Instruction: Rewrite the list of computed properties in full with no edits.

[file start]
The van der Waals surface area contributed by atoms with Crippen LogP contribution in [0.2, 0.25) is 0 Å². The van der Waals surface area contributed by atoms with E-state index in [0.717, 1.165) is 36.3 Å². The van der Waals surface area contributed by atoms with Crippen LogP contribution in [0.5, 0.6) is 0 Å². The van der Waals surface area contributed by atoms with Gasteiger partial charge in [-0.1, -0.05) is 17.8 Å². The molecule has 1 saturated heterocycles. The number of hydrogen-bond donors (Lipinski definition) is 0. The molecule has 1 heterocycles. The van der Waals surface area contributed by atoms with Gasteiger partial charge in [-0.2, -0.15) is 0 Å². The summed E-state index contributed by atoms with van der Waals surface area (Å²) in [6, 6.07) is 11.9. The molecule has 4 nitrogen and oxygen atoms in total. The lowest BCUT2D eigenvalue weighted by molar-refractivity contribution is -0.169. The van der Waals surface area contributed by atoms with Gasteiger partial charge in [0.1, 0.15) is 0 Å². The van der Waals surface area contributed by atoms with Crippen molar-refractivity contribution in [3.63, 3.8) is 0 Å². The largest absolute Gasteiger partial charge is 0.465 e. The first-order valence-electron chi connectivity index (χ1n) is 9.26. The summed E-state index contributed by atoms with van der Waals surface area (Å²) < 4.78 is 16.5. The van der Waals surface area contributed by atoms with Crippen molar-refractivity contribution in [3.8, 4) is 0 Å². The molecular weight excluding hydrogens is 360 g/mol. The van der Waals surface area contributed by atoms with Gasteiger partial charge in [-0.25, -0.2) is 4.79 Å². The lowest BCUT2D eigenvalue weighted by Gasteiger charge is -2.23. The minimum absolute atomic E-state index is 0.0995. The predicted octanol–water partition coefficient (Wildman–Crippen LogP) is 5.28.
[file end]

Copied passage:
The van der Waals surface area contributed by atoms with Crippen LogP contribution in [0.2, 0.25) is 0 Å². The van der Waals surface area contributed by atoms with E-state index in [0.717, 1.165) is 36.3 Å². The van der Waals surface area contributed by atoms with Crippen LogP contribution in [0.5, 0.6) is 0 Å². The van der Waals surface area contributed by atoms with Gasteiger partial charge in [-0.1, -0.05) is 17.8 Å². The molecule has 1 saturated heterocycles. The number of hydrogen-bond donors (Lipinski definition) is 0. The molecule has 1 heterocycles. The van der Waals surface area contributed by atoms with Gasteiger partial charge in [-0.2, -0.15) is 0 Å². The summed E-state index contributed by atoms with van der Waals surface area (Å²) in [6, 6.07) is 11.9. The molecule has 4 nitrogen and oxygen atoms in total. The lowest BCUT2D eigenvalue weighted by molar-refractivity contribution is -0.169. The van der Waals surface area contributed by atoms with Gasteiger partial charge in [0.1, 0.15) is 0 Å². The van der Waals surface area contributed by atoms with Crippen molar-refractivity contribution in [3.63, 3.8) is 0 Å². The largest absolute Gasteiger partial charge is 0.465 e. The first-order valence-electron chi connectivity index (χ1n) is 9.26. The summed E-state index contributed by atoms with van der Waals surface area (Å²) < 4.78 is 16.5. The van der Waals surface area contributed by atoms with Crippen molar-refractivity contribution in [3.8, 4) is 0 Å². The molecular weight excluding hydrogens is 360 g/mol. The van der Waals surface area contributed by atoms with Gasteiger partial charge in [-0.25, -0.2) is 4.79 Å². The lowest BCUT2D eigenvalue weighted by Gasteiger charge is -2.23. The minimum absolute atomic E-state index is 0.0995. The predicted octanol–water partition coefficient (Wildman–Crippen LogP) is 5.28.